To secure your gate we would recommend using a ring latch for any side gates. To start with, you want to place the ring latch in the middle bracing at the back of the gate, and on the side that will shut close ensuring that the bar of the latch is overhanging the side by 50mm towards the post. Making sure the latch is level, mark and predrill the holes in which the screws will fix too. You will now have four holes making a square and using a ruler, find the middle of that square and create a slightly bigger hole going through the gate so that the bar which will connect the two ring latches, will fit through and be able to turn easily. You can now screw the ring latch in place onto the back of the gate. Finally, the holding catch that will secure the rectangular bar in place will need to be screwed onto the gate post. To do this effectively, slide the holding catch along the rectangular bar until it is on the gate post and fix this to the post using predrilled holes and screws. Then, go over to the front of the gate and secure the ring latch onto the stainless-steel bar and screw it to the gate.

Job Done!


Maintaining your Side Gate


Water and sun is woods worst nightmare in most cases. Water can cause swelling and produce rot causing it to weaken and lose its structure. The UV rays can cause the timber to change colours from the natural pigments it once was to a silvery grey design. We therefore recommend using Osmo UV protection oil available in several colours, which will protect the boards from the harsh UV rays keeping those natural organic colours and grains within the wood, whilst also regulating moisture levels within the wood. A water and rot resistant oil-based preservative that doesn’t flake, peel or blister. Please do apply this oil to your side gate before the installation process to allow all edges and corners to be protected and preserved. It is recommended that you apply this oil every 12 weeks to keep optimal protection.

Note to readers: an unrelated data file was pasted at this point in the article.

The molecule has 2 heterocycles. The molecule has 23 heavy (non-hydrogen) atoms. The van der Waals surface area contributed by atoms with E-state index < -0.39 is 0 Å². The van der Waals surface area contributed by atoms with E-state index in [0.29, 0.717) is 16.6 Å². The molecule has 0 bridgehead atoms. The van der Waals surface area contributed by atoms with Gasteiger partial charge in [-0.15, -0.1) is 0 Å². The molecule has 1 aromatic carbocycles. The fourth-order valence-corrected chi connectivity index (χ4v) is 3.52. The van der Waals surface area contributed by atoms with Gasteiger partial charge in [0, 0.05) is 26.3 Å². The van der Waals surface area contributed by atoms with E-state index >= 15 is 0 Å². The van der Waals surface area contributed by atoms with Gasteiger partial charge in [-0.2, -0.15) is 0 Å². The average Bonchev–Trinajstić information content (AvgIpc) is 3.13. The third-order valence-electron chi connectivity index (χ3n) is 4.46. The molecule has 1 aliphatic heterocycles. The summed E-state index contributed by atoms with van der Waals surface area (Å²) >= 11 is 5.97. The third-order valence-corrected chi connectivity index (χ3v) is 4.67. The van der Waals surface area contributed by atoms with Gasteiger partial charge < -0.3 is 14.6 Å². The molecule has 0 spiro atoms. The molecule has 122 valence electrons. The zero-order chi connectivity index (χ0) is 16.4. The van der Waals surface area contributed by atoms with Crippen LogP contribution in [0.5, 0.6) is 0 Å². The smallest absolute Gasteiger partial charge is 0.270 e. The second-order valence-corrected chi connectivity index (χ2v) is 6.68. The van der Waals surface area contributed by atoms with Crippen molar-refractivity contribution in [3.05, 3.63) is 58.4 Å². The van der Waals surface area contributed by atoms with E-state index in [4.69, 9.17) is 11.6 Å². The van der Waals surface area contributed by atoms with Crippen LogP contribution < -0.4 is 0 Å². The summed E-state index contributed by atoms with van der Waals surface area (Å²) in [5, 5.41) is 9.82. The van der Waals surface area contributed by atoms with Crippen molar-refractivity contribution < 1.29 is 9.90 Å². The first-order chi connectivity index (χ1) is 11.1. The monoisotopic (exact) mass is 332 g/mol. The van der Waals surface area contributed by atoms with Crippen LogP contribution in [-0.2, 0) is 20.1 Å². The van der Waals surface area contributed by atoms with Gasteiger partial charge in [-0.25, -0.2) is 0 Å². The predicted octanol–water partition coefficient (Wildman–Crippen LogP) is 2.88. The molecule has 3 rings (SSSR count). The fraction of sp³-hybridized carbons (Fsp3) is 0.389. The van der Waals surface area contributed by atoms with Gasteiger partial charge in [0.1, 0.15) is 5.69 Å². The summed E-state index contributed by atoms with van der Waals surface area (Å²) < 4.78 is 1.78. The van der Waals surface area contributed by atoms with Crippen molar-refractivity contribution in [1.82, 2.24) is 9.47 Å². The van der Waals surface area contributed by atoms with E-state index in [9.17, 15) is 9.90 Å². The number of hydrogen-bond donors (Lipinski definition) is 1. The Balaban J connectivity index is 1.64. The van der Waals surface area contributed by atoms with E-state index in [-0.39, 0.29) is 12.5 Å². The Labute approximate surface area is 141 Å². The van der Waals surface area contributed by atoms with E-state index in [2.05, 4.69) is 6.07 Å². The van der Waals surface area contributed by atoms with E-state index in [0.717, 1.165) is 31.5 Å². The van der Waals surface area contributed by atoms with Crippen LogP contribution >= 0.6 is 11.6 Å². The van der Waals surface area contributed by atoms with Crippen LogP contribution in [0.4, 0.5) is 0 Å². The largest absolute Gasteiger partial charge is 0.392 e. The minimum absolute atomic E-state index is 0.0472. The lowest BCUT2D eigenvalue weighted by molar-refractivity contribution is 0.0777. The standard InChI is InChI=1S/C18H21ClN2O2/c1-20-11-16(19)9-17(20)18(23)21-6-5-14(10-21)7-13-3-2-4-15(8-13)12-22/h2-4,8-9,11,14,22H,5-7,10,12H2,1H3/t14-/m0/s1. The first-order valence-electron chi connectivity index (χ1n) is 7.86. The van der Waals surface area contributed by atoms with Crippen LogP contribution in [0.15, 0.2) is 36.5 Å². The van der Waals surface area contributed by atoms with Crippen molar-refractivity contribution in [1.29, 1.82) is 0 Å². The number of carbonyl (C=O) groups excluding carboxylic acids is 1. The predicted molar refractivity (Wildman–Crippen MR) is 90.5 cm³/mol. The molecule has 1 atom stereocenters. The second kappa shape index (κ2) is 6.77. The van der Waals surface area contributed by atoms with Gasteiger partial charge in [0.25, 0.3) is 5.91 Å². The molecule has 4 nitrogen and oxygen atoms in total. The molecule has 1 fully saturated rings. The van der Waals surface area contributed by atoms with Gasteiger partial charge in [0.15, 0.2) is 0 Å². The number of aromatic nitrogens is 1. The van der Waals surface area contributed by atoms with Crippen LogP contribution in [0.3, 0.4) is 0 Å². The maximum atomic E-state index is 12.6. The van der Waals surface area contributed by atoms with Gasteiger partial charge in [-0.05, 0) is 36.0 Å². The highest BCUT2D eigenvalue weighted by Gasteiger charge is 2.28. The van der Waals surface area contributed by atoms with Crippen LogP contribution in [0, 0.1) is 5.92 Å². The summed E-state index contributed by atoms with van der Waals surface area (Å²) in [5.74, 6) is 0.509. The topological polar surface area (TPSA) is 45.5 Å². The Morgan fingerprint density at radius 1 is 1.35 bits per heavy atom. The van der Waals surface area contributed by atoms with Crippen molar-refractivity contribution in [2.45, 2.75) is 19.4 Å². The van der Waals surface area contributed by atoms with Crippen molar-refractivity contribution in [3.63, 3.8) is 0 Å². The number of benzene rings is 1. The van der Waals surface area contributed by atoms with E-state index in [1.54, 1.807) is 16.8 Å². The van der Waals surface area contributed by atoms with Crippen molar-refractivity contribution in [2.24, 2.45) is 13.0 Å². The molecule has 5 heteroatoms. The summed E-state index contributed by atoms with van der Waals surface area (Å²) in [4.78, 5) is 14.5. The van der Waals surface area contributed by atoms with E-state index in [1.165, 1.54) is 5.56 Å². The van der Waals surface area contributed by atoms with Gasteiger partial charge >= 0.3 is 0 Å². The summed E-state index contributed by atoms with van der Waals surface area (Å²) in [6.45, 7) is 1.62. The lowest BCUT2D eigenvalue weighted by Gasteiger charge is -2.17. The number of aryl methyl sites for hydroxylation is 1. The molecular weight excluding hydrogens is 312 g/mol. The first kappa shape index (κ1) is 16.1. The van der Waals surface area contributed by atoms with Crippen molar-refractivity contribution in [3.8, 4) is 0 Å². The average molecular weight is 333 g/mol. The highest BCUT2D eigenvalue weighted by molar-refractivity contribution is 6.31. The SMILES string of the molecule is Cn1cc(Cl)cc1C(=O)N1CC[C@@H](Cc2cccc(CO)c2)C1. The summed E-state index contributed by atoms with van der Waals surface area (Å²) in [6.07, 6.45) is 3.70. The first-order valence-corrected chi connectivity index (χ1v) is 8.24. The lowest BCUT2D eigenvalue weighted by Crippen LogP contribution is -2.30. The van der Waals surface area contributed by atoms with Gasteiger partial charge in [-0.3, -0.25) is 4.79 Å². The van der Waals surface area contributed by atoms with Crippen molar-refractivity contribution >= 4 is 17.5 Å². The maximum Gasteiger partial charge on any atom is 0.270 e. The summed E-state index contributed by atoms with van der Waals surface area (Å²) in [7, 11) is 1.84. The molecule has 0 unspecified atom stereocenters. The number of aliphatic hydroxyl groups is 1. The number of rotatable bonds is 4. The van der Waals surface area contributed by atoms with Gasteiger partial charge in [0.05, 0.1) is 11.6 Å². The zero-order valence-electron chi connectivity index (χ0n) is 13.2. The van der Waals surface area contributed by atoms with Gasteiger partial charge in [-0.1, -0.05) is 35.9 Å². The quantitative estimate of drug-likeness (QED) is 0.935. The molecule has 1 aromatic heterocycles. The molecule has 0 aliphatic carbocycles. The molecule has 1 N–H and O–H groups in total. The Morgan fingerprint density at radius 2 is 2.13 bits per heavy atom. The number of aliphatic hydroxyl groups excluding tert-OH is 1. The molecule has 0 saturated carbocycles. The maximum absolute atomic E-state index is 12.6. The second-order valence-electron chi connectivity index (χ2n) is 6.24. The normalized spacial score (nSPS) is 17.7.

Checking your side gates every 6 months or sooner if required and giving it some TLC is an effective way to preserving your gates for long periods of time. If there are any loose boards or parts, do try to fix or replace them as soon as possible to stop the weakening of the structure. Brushing away any leaf’s or stones from the bottom of the gate is crucial and stops the wood from absorbing moisture content from the debree on the ground. Our side gates are made from a joinery grade Scandinavian redwood and can therefore develop cracks over time, also known as ‘shakes’. These ‘shakes’ occur due to constant changes in the weather but do not affect the overall performance of the timber structure.


If wanting to paint your side gates, make sure there are no sap or resin situated on the bracing or boards as this will affect the process and spread of paint. A stain blocking primer and knotting agent will help clear any sap and resin and stop it from happening again.  Because the materials we use to make our side gates are pressure treated, there may be some green marking visible due to the salt leaving the timber. Please don’t panic regarding this as it is completely natural and will disappear over time. Cleaning your side gate may be necessary to remove any dirt or dust that has collected from the weather. Use warm soapy water making sure that you don’t soak the boards completely affecting the moisture levels. If the gate was painted prior to washing, apply a new coat when dry.

We hope this has helped you to install your side gate and you are able to do so hassle free. Make sure to take some of our tips and pointers on board to keep your side gates in immaculate condition and have a gate you can be proud of. If you have any more questions or queries regarding this, don’t hesitate to contact our sales team on 01409231763 and they will be happy to help.